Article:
As predicted, Corporal Hawkins nicks Randall, and he apologizes for the accident. Randall demands the razor back and orders Hawkins to sit down. He tells him a soldier needs a steady hand, or he won't hit what he's aiming at and must control his nerves instead of the other way around. He pulls the corporal's neck up and slides the razor along his dry neck as a nervous Claire looks on. He calls Hawkins a beardless boy and orders him to bring his things back to his lodging and then wait outside making sure they're not disturbed. A shaken Hawkins leave and Claire says that with Foster gone, someone else will have to take her back to Inverness. Randall says in time.
Claire points out that Thomas promised she'd leave today and warns Randall about touching his claret. Randall picks up the bottle, winces at the aroma and calls Thomas an ass. Randall says that Thomas agreed to let her go before he heard Claire speak her troubling words that even makes Lord Thomas question her loyalty. He pours the wine out of the window and drops the bottle to crash below. He tells her that ever since they met he's been troubled about that awful day in the woods, and he's ashamed. Claire is pleased with the apology as she hated to think a King's officer would act that way. He says he's not casual with women, and he looks forward to showing his true nature to her and that his honesty is met with hers. He invites her to sit down.
He says they'll begin with her telling him who she is and why she is in Scotland. She begins her Oxfordshire story again, and he reminds her they promised honesty. There are not any Beauchamps there, and she asks how would he know since he's from Sussex. He demands to know how she knows that, and she realizes her mistake, but covers by saying his accent proves he's from there. He says he doubts his tutors or his parents would be happy to hear that his speech reflects his birthplace as they went to a lot of trouble and expense to educate him. He asks in French if she speaks French, and she says yes, very well. He compares her accent to that of a prostitute, but says she doesn't look like a woman who would apply make up to her breasts. She thanks him for that. He asks about her maiden name, and Claire redirects saying that while she made some bad comments supporting her Scottish acquaintances, her rash words should not be construed for treason nor should they prevent her from leaving. He tells her that her attitude is not helping her case.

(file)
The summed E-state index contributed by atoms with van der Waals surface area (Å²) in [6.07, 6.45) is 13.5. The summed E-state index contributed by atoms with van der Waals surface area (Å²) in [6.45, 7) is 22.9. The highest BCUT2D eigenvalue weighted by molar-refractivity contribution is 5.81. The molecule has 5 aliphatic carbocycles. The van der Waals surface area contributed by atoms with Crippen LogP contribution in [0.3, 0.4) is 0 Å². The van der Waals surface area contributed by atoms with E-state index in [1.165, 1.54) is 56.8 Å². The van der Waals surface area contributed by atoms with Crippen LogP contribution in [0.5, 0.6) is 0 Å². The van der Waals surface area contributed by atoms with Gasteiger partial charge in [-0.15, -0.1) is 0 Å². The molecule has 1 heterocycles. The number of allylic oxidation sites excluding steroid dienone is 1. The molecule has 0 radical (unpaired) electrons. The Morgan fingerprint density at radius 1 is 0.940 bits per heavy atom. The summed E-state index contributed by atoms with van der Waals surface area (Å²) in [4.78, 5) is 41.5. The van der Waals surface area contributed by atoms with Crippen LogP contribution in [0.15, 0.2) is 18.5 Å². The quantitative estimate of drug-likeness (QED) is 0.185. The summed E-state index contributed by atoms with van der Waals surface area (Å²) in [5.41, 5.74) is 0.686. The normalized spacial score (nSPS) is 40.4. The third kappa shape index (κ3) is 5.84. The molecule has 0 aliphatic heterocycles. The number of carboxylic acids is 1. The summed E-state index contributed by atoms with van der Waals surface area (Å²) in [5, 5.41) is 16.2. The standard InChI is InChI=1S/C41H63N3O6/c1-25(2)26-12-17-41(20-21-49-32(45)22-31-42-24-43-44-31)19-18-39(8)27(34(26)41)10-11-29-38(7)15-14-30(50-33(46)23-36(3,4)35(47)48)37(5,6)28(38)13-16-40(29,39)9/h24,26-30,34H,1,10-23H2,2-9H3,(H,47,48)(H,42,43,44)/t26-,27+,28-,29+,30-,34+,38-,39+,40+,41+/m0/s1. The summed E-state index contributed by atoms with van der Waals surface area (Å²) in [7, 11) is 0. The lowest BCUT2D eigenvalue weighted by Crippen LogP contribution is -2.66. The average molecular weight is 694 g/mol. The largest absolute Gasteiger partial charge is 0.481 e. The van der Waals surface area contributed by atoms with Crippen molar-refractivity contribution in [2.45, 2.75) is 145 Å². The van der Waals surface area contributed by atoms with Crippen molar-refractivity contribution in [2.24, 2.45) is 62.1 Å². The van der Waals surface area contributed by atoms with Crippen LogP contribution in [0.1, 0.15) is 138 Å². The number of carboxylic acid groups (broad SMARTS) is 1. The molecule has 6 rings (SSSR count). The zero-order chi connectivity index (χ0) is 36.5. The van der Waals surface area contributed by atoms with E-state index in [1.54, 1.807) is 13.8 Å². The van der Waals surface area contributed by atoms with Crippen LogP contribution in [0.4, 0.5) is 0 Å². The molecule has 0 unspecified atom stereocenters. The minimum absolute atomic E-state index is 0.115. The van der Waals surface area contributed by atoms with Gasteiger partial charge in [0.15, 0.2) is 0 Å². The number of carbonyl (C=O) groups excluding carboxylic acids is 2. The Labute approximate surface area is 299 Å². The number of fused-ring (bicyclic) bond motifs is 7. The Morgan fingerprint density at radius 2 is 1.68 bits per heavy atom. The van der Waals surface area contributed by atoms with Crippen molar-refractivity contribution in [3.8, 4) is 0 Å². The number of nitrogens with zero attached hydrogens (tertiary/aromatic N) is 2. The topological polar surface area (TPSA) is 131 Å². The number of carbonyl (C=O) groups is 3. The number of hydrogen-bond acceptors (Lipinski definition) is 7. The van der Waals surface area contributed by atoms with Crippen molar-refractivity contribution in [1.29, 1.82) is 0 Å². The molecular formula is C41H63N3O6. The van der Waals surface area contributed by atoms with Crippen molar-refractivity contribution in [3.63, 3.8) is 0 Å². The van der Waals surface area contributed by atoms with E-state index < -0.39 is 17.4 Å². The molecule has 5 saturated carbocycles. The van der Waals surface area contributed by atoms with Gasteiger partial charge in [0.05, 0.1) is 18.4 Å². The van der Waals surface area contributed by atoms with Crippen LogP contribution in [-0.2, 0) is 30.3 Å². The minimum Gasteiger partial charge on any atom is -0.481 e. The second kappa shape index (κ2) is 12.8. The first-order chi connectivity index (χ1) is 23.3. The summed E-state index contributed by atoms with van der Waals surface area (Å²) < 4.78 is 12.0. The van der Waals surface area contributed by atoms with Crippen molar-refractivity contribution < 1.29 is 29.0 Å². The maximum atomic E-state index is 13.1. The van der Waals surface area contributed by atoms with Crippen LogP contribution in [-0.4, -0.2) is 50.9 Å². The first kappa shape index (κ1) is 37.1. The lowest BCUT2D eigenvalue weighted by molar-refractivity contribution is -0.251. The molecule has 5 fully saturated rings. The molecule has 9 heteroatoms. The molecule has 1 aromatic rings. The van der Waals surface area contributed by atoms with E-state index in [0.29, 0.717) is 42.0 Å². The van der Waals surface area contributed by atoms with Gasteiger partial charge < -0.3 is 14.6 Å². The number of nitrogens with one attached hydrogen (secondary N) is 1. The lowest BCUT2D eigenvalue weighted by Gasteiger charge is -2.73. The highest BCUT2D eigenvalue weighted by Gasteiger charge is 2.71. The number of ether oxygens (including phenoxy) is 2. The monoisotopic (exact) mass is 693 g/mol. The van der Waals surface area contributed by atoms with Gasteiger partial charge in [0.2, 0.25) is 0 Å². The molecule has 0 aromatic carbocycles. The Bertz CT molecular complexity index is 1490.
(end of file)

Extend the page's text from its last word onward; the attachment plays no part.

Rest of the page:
Claire tells him she does not make any claims on him or the garrison or the MacKenzies. She only wishes to go home and there's no reason for him to object to it. He tells her that he found her wandering through the countryside in her underwear and when he questioned her he was knocked unconscious by someone he learned was a member of a band of Scottish rebels led by Dougal MacKenzie. He says those facts imply she is either a stupid whore or a spy for the king's enemies. She asks if those are her only two choices, and he advises her to give him another. She gives him another story of how she fell in love with an English infantry officer she met in England, who swore his love for her alone. When he was sent to Scotland, she followed and learned he was an immoral man who wanted her only for her body. When she turned him down, he attacked her, and she was forced to flee dressed only in her shift. She asks him not to ask any more questions. He takes a knife from his coat and sharpens a pencil. He sits closer to her, and begins to draw. He asks the man's name, and she says she will not stoop to his level by telling Randall his name as it would ruin his career and reputation. He finishes his drawing and asks Claire's opinion on her likeness. He titles it "Beautiful Lies."